Tuesday's dramatic raid on the Chechen parliament was a blow to Russian claims that Chechnya has been pacified. Commentators believe that only a change of policy can end the long years of violence and unrest.
Chechnya has been in a state of crisis since the fall of the Soviet Union
The Kremlin remained bullish after the separatist attack on the Chechen parliament in Grozny on Tuesday, in which three people were killed.
"As always, they (the militants) failed," Russian Interior Minister Rashid Nurgaliyev said at a televized meeting at the local interior ministry. The minister, by coincidence on a trip to Grozny, said the Chechen gunmen were intercepted by interior ministry troops, and that the operation by the security forces to free the deputies was a success. He then claimed Chechnya was "stable and safe."
But since Russia officially ended its "counter-terror" operation in the province in April 2009, there have been plenty of signs that Chechnya is far from pacified. The double bombings carried out by two suicide bombers on the Moscow metro in March, which killed 40 and wounded more than 100, showed that separatist violence has the power to reach the Russian capital.
The Chechen parliament was attacked Tuesday
Uwe Halbach, researcher at the German Institute for International and Security Affairs (SWP), believes the violence has actually been increasing in the region since 2009.
"What we have in Chechnya is a trend that is also evident in other republics in the northern Caucasus, such as Kabardino-Balkaria and Dagestan," Halbach told Deutsche Welle. "Attacks are being very deliberately directed at security organizations and authorities, in this case the parliament."
Scars from two wars
Chechnya unilaterally declared independence from Russia in 1991, following the collapse of the Soviet Union. In 1994, the first Russian troops marched in to put the separatist movement down. The destruction and reoccupation of the capital city Grozny in 1996 represented only a partial resolution, and the ceasefire remained fragile.
The Russian soldiers returned in 1999, starting what has become known as the second Chechen war. This military offensive lasted until the spring of 2000 and ended with Russia's military occupation of the province. But the underlying conflict lingered, and Chechen resistance has continued since then, mostly in the form of guerrilla attacks on civilian targets in Chechnya, neighboring Dagestan and Russia itself.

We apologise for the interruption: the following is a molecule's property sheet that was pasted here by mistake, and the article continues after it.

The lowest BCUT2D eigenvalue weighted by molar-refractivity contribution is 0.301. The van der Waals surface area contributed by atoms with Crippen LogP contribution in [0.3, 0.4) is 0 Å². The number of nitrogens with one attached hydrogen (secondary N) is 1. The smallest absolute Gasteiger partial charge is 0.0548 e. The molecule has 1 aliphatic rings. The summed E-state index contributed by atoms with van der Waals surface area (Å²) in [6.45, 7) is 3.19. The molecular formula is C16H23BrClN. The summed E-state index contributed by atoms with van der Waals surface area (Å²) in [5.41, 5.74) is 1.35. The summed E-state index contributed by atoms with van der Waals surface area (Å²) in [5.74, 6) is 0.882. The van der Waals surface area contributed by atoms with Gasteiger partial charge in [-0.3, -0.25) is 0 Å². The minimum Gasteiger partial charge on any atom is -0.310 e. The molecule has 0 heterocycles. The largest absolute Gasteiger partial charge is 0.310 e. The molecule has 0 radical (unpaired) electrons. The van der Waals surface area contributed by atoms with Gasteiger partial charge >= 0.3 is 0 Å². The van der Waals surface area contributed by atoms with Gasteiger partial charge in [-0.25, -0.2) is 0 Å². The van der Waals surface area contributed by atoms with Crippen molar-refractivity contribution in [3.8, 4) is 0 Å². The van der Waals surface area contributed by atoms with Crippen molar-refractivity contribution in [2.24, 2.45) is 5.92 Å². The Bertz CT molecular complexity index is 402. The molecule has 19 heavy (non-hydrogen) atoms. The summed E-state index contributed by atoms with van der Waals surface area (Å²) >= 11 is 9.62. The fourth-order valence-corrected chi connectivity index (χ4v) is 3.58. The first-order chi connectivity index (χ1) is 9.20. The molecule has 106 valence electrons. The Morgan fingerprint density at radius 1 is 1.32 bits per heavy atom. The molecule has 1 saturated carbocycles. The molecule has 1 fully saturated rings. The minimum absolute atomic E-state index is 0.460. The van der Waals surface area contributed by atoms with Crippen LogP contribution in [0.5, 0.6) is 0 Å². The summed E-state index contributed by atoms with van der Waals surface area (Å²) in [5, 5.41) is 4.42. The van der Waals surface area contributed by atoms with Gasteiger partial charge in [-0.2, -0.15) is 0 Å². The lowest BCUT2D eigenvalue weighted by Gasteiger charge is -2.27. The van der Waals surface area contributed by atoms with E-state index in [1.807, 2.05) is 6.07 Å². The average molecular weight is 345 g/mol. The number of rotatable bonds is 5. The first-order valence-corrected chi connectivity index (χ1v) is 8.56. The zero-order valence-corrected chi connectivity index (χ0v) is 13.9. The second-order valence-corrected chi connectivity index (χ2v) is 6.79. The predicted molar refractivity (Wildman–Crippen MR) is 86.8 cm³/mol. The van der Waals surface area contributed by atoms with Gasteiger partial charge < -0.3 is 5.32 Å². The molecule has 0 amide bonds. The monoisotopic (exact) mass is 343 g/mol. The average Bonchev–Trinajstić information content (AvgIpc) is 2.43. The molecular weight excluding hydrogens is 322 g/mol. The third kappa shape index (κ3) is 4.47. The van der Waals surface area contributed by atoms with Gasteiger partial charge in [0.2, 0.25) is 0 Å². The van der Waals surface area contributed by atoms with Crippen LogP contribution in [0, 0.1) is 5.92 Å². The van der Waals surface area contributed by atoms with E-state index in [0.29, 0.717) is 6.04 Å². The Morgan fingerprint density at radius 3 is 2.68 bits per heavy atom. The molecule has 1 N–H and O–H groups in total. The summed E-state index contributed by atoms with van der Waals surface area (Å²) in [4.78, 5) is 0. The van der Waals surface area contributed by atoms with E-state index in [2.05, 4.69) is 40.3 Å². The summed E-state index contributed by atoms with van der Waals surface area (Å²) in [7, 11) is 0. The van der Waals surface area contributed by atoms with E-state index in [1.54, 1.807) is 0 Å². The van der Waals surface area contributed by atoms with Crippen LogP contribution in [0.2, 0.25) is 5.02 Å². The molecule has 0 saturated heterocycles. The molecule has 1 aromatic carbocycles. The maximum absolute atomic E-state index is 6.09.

Chechnya has been governed by presidents loyal to Moscow since 2003. Achmat Kadyrov was killed in a bomb attack in 2004 and succeeded by his son Ramzan Kadyrov, who has been criticized for using extra-legal measures.
But while Kadyrov's government faces a violent front of rebels who want to turn Chechnya into an independent Islamic state, many Chechens have actually come to support the president in recent years.
Ivan Sukhov, Caucasus correspondent for the independent Moscow newspaper Vremya Novostyey, told Deutsche Welle, "In the last few years, Ramzan Kadyrov has almost become a figure symbolic of the Chechen idea - the man who defends ethnic Chechen interests. That's why many who fought for Chechen freedom and independence from Russia have joined him. Now there is a division in the movement."
Gerhard Mangott, Russia expert with the Innsbruck institute for political science, says that three leading Chechen rebels have now declared themselves against the idea of turning the republic into a Muslim emirate. Instead, they favor a nation state based on the Chechen ethnicity. But it is this group that is apparently responsible for this week's attack on the parliament.
Ramzan Kadyrov has won some support recently
"This group has abandoned Doku Umarov, who leads the Islamist movement," he said. "It is certainly probable that this group started (this week's) attacks to show it is capable of executing a massive strike on the center of President Kadyrov's power."
Mangott also notes a significant increase in rebel activity in the region in the last few months, particularly in Dagestan and Ingushetia, another Russian republic bordering Chechnya. He believes the Russian government's attempts to stabilize the region have all failed so far. Both the tactic of military invasion and the tactic of targeted attacks on rebel leaders using secret service intelligence have so far yielded little result. Even Russian President Dmitry Medvedev is apparently opening up to the idea that the solution can not only be a military one.
Fresh ideas needed
Halbach also believes that Russia should rethink its strategy in the northern Caucasus. Development strategies that focus on social and economic problems are also necessary, and Halbach believes the European Union should support such initiatives and actively encourage Russia to seek alternatives to military action.
But Russia continues to declare the troubles in the region a domestic issue, making intervention in the form of international development aid impossible.
"I think there needs to be dialogue between the EU and Russia about the alarming security situation in this region," Halbach said. "It is not just Russia's 'internal foreign country,' not just a crisis region on Russia's periphery, it is also a region on the edge of Europe, and it is certainly in Europe's interests to know whether we can expect a further escalation in violence there, or whether it will be possible to limit it."
Author: Markian Ostaptschuk, Ben Knight (AFP, AP)
Editor: Rob Mudge
Interviews by Olga Kapustina and Jegor Winogradow